When applied in organisations, complexity thinking makes different assumptions about the requirements for the formulation ofeffective strategy from those made by the rational planning, design, positioning and resource- based schools (McMillan 2008; Pascale 1999). This is because it focuses upon strategy’s emergence (not its deliberate formulation). It emphasises the importance of facilitating the effective development of strategy. This can happen by promoting effective learning processes which lead to the questioning of assumptions or by fostering the adaptive coevolutionary complexity dynamics of self-organisation and emergence. This is very similar to Whittington’s ‘Processual’ strategy (2001) discussed in Chapter 1.
In Chapter 1, it was revealed that the dominant rational approach to strategy assumed that strategy was or should be largely deliberate or planned
(Chandler 1962; Ansoff 1965; Andrews 1971). However, when managers adopt a complexity approach to the development of strategy, fostering emergent strategy from the bottom-up is a key objective. This concurs with the ‘Effectuation’ (Sarasvathy 2001) and Creation Logic (Fixson & Rao 2011) approaches to strategy discussed in Chapter 1. Many of the approaches to emergent strategy development which have been proposed in the complexity literature are closely aligned with sense-making (Weick 2001) and learning which was also discussed in Chapter 1. The main reasons for this is that emergent strategy can just as easily lead to undesirable as desirable outcomes unless effective sense-making and learning take place. This is why some complexity models of strategy development focus more upon the processes of learning and sense-making than upon analysis and evaluation.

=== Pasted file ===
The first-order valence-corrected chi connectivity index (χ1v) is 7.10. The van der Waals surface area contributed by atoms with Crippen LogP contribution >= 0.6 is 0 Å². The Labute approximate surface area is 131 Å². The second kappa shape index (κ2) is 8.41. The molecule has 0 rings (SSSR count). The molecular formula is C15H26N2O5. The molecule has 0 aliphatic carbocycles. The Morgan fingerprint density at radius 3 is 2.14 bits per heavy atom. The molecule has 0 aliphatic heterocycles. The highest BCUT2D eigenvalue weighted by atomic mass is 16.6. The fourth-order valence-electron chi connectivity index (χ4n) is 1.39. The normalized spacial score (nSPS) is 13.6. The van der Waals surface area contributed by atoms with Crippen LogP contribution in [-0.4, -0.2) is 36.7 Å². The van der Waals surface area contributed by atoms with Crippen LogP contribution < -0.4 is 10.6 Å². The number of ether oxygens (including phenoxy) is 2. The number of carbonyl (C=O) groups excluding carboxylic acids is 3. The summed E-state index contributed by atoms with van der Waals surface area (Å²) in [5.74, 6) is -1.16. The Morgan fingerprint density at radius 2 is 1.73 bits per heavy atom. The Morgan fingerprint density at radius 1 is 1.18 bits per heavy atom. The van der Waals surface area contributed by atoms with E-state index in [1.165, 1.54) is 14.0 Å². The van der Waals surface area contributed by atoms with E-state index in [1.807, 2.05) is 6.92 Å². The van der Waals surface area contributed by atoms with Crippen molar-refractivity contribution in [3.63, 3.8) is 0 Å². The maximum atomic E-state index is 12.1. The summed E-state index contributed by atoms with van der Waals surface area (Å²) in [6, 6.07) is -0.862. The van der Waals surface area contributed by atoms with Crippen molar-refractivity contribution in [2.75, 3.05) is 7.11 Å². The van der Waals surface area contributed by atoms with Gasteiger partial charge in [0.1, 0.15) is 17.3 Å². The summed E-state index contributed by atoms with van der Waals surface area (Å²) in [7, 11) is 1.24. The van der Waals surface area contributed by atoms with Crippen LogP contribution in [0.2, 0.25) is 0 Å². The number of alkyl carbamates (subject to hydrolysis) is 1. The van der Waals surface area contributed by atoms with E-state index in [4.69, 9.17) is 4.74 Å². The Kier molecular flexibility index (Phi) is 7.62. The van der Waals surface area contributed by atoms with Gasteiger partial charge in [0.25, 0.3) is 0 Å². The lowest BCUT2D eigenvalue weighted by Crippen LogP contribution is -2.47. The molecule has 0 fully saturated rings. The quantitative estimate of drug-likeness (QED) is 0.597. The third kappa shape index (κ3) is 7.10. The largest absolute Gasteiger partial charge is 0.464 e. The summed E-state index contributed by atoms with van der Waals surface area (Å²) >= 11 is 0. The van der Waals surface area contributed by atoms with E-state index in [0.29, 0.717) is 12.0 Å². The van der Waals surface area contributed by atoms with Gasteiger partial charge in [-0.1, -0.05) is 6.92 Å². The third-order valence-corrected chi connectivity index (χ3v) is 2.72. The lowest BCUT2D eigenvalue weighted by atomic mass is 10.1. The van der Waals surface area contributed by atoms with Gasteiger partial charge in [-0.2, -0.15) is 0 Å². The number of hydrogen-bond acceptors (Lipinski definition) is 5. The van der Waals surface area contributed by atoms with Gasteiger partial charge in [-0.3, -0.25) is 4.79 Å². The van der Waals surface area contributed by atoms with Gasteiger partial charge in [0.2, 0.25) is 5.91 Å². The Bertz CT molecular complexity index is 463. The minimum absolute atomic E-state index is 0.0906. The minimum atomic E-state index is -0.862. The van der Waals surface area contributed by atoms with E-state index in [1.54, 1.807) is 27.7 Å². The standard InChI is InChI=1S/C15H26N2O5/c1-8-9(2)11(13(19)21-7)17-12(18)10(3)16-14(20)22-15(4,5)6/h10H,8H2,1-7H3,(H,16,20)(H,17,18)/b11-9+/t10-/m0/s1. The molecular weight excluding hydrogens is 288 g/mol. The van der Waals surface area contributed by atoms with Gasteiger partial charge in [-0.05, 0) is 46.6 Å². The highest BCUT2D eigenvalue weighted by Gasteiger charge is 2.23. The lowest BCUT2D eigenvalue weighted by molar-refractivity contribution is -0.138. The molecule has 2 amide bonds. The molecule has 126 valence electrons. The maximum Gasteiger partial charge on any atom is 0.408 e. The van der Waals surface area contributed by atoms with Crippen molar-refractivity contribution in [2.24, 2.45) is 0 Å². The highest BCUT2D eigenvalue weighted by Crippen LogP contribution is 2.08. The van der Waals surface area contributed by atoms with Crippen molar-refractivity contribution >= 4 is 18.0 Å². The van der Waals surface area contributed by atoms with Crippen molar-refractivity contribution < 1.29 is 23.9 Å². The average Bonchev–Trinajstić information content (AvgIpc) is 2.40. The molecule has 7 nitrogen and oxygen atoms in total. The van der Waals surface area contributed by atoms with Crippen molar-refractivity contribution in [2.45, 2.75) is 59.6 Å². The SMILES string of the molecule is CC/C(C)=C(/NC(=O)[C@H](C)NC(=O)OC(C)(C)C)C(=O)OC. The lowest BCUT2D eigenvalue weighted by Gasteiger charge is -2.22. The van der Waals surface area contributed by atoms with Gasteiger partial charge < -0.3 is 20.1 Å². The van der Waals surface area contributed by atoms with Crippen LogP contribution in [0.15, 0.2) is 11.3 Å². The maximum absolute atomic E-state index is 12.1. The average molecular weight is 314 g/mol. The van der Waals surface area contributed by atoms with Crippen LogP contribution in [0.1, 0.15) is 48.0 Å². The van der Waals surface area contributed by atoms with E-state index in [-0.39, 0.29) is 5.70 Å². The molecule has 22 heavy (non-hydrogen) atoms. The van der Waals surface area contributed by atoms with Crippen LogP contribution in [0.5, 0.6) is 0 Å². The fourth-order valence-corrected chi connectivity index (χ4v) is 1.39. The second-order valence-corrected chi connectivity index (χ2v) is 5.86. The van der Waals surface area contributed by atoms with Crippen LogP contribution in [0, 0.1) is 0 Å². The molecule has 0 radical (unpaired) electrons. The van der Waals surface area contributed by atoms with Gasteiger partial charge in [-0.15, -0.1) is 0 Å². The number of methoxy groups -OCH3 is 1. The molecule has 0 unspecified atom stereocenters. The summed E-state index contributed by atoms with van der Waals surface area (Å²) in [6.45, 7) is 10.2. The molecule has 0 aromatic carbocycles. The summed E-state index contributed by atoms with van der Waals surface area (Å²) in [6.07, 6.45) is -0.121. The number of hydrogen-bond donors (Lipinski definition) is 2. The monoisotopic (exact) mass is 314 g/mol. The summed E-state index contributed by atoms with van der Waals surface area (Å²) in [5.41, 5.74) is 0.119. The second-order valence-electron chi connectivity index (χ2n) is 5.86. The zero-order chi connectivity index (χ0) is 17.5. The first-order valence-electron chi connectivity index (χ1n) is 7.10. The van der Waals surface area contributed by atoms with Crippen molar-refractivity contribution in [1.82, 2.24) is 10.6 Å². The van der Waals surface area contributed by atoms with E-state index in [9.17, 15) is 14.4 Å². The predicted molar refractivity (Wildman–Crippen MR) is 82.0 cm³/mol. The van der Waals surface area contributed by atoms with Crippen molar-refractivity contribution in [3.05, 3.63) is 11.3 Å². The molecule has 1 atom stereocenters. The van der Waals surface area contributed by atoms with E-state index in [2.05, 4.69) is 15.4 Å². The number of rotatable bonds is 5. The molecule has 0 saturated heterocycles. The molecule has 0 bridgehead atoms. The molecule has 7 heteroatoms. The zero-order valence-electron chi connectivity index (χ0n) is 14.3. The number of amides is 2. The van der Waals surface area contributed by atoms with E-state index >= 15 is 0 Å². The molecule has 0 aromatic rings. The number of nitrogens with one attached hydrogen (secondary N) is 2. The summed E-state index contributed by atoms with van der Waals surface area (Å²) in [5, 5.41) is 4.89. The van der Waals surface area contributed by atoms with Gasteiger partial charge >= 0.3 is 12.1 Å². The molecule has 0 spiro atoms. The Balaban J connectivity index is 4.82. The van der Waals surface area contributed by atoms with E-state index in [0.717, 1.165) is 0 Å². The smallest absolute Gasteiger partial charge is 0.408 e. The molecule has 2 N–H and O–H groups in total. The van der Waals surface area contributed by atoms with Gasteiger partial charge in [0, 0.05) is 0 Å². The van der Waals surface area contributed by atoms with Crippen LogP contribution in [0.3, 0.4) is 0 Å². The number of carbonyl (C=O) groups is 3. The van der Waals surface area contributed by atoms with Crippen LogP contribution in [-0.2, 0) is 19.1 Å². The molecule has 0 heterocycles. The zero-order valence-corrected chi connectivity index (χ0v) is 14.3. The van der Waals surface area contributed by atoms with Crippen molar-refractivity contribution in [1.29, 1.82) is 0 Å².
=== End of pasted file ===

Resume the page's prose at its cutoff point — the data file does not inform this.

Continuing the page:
Downs et al. (2003) outlined an approach that supported desirable emergent strategy development. They used the terms ‘symbols’ and ‘symbol systems’ in the list of stages which make up their model of how strategy takes place. These terms were connected to sense-making processes and to the way in which different organisational cultures gave symbolic meanings to aspects of organisational life. What Downs et al. (2003) were stressing in this choice of words was that there was more to the information input to the strategizing process than the objective facts and figures assumed by the rational model. Managers interpreted and chose a kind of ‘symbolic’ reality according to their view of the world - they were not detached from the world as the rational model assumed. Technology entrepreneurs manifest their symbolic realities and views of the world through the vision statements that they create for their enterprises. These were what Collins and Porras (1996) referred to as Big Hairy Audacious Goals (BHAG) and what Ismail et al. (2014) called the ‘Massive Transformative Purpose’ (MTP). Examples included:
‘A computer on every desk and in every home’ - Microsoft.
‘To be the Earth’s most customer-centric company’- Amazon.